CalenderWarranties are representations made by the warrantors, who are usually the founders and the company, that certain statements relating to the company are true and accurate at the completion date. Although the investors will have carried out due diligence on the company and pursuant to common law would have a right to sue the founders for misrepresentation if information provided was inaccurate, the investors will prefer such statements to be expressly included in the contract.

The warranties are given at completion of an initial tranche and sometimes on the completion of subsequent tranches. If prior to completion of a tranche, any of the warranties given by the warrantors are in fact untrue, this gives the investors a right in contract to sue the warrantors for breach of warranty.  The warrantors can qualify the warranties by way of a disclosure letter and agree in the investment agreement any limitations to the warranties (for example, time limitations, materiality threshold and financial limitations on a claim (which, for a founder is usually linked to a multiple of his salary and for the company, is usually the full value of the investment)).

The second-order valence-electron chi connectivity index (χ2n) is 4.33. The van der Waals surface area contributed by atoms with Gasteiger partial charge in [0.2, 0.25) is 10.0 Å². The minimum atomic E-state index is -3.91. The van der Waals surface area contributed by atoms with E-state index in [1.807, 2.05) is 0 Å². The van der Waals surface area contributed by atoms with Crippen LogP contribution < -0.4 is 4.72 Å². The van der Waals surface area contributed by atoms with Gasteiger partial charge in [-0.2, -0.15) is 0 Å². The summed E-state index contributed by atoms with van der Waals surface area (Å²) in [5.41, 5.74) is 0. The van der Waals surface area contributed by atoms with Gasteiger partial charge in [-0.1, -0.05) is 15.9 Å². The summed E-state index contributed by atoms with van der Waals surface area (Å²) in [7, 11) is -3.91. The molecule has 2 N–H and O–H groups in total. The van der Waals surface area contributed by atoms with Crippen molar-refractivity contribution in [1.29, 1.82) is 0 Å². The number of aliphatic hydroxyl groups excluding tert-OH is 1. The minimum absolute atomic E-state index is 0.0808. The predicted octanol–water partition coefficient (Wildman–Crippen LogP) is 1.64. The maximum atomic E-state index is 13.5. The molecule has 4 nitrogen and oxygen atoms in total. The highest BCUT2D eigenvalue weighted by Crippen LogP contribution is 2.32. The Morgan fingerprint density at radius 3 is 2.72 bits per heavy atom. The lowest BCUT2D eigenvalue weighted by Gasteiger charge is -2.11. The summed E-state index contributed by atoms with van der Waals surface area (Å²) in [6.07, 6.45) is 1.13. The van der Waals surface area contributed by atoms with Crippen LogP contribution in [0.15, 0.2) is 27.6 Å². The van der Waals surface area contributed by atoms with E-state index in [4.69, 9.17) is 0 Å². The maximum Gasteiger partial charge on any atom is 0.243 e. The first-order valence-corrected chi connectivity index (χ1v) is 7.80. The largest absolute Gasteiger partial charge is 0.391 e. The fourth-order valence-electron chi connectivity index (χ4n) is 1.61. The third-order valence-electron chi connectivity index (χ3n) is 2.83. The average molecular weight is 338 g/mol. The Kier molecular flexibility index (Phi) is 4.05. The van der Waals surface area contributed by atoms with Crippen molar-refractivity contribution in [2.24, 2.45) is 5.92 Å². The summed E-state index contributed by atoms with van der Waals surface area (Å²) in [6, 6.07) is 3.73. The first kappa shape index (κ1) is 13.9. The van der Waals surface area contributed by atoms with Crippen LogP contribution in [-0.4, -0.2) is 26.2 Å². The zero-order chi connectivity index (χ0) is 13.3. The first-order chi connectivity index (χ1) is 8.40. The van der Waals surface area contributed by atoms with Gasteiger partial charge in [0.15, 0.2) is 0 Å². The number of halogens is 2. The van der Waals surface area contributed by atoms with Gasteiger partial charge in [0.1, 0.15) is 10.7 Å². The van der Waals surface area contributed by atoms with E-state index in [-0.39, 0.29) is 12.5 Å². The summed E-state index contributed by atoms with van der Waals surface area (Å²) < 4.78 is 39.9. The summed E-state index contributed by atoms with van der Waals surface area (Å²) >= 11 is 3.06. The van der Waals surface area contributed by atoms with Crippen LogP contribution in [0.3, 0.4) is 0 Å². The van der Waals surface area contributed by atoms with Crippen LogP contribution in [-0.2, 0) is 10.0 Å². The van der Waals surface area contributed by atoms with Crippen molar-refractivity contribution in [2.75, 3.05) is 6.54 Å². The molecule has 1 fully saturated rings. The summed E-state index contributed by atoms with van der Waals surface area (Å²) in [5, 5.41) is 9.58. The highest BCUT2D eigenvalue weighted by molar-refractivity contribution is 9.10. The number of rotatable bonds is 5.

If the investment is in a start-up life sciences company, save for the IP warranties, the remaining warranties will be fairly limited in their application due to the company's limited trading history. IP warranties in life sciences investments, whatever the stage of the company, are more often than not more detailed and larger in scope than other warranties, due to the value, scope and complexity of the IP that they own or products that they are aiming to create and/or develop. Warranties will likely be even more extensive if a life sciences company is going through a second or later round of investment.